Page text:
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Master Drawings Displays Great Art in the Making

Heavy Traffic
With its expanded spaces and renovated, updated architecture (not to mention its dazzling first-floor restrooms designed by installation artists Sandy Skoglund ’68 and Ellen Driscoll), the Smith College Museum of Art has jumped further toward the forefront of college and university art venues. With its elevated distinction has come increased traffic in the museum, says Margi Caplan, membership and marketing director. According to Caplan, the total attendance at the museum since its April opening (34,000 visitors) equals the museum’s total average annual attendance before the renovation/expansion

Any finished work of art, connoisseurs know, is likely the cumulative product of countless hours and numerous renditions, isolated studies and preliminary sketches, a process of honing and perfecting on the way to the resultant final piece. To view the works in progress and preparatory exercises that lead to a finished work-to notice the ideas and concepts that survive through to the completed piece-is to witness the becoming, in many cases, of a timeless masterpiece.

The shadowing and the shapes of Georges Seurat’s “A Sunday Afternoon on the Island of La Grand Jatte,” for example, are evident in two impressionistic sketches he made on the way to finishing that well-known work, which is now the property of the Art Institute of Chicago.

Those two sketches-as well as a room full of other “practice” works and some finished pieces-are part of Master Drawings from the Smith College Museum of Art (Part II), now on display in the museum through October 19.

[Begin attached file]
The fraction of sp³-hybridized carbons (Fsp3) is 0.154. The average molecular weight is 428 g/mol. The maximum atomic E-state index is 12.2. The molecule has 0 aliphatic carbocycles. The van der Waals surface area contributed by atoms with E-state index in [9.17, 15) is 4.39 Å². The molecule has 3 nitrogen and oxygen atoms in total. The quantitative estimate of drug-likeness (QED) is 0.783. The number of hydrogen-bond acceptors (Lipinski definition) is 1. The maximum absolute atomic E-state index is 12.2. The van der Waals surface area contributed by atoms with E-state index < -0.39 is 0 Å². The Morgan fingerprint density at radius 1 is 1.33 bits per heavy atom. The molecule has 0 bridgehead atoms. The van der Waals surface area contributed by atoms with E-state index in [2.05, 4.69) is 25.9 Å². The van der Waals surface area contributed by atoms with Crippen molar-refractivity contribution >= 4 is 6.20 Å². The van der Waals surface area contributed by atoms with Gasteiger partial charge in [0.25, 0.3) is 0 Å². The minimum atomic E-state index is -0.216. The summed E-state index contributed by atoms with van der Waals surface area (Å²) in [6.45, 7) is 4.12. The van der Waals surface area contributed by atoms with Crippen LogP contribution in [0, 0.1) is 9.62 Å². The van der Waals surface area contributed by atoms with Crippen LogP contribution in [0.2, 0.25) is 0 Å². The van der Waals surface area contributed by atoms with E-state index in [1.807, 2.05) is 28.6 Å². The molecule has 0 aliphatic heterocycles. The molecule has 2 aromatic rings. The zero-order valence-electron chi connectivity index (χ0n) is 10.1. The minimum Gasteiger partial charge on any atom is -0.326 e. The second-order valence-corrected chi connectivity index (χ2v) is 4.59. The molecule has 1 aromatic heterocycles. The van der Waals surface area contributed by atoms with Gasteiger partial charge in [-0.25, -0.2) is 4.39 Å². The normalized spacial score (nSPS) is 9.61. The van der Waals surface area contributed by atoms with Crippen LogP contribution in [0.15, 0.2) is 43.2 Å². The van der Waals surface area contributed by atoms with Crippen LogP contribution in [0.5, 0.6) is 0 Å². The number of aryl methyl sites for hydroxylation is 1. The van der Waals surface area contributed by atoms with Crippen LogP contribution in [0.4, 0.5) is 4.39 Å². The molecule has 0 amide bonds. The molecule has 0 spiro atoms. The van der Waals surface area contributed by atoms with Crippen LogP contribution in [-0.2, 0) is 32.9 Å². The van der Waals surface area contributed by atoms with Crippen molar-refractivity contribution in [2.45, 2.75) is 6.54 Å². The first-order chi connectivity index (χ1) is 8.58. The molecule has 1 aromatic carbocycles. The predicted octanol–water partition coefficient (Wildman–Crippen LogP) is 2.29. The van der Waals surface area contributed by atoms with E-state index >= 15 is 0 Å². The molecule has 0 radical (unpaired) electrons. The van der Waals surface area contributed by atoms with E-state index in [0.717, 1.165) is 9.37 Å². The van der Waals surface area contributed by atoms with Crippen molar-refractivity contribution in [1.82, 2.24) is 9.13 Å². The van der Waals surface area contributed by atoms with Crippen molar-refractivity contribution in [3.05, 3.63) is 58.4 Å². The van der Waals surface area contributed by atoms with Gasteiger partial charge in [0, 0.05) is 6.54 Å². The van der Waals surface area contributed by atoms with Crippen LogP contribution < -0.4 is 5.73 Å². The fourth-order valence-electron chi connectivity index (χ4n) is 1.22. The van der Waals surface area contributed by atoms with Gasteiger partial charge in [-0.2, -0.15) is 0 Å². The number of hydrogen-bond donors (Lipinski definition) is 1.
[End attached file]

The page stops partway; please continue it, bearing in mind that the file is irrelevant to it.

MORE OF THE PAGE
The Seurat sketches are two of at least 27 the artist made in preparation for the final piece (in addition to 27 more painted panels and three canvases). “Three Young Women” and “Head of a Woman” foreshadow the brushy, vague figures of the famous painting, which was completed in 1886. As with many of Seurat’s works, and with these drawings, his subjects seem to gain definition with distance.

Other drawings in the collection include “Still Life: Fruit and Flowers” by Henri Mattisse; “View of Castle Doorweth, Near Arnhem,” by Jan Toorop; and works by Henri Toulouse-Lautrec, Paul Gauguin, Paul Klee, Maurice Prendergast, Paul Cézanne, Marc Chagall and several other renowned artists.

“I feel like there’s something here for just about everyone,” says Aprile Gallant, associate curator of prints, drawing and photographs, and director of the Cunningham Center for the Study of Prints, Drawings and Photographs, which will officially open in September. “Master Drawings covers a wide range of the museum’s holdings.”

Alice Neel’s “Peggy” is a powerfully unflinching penciled portrait of an elderly woman that gives detailed emphasis to her clenched hands, with their fingers groping around one other, and to the woman’s unremitting, furrowed face, which seems to be holding back a lifetime of fear, uncertainty and practiced stoicism.

A much different work, Henry Spencer Moore’s “Ideas for Sculpture: Studies of Internal and External Forms,”offers a series of embryonic shapes hovering in a wash of gray-red spill that suggests familiarity while defying definition.

The exhibition, which features works from the late 19th and the 20th centuries, was drawn from a traveling exhibition during the museum’s two-year closure that visited the Frick Collection in New York, the Uffizi Gallery in Florence, Italy, and Fundación “la Caixin” in Madrid, Spain. Part I of the exhibition, which opened last April at the expanded museum’s reopening, featured works from the 15th through 19th centuries.

Master Drawings is one of four special exhibitions on display in the museum as students arrive for the new year. Also adorning the facility’s spaces are The Floating World, a display of wood block prints and painted scrolls of Japan in the Edo period that first ran in April as part of the museum’s re-opening; African Artistry: Insight and Imagination, a diverse exhibition of mixed styles and media that explores a range of artistic imagination among Africa’s peoples; and Sit Up and Take Notice!: A Gathering of Artist Benches, which features 11 commissioned works of art that double as public seating for museum visitors.

But for those interested in experiencing the process of making fine art and viewing great works on the way to completion, Master Drawings is the exhibition to see.

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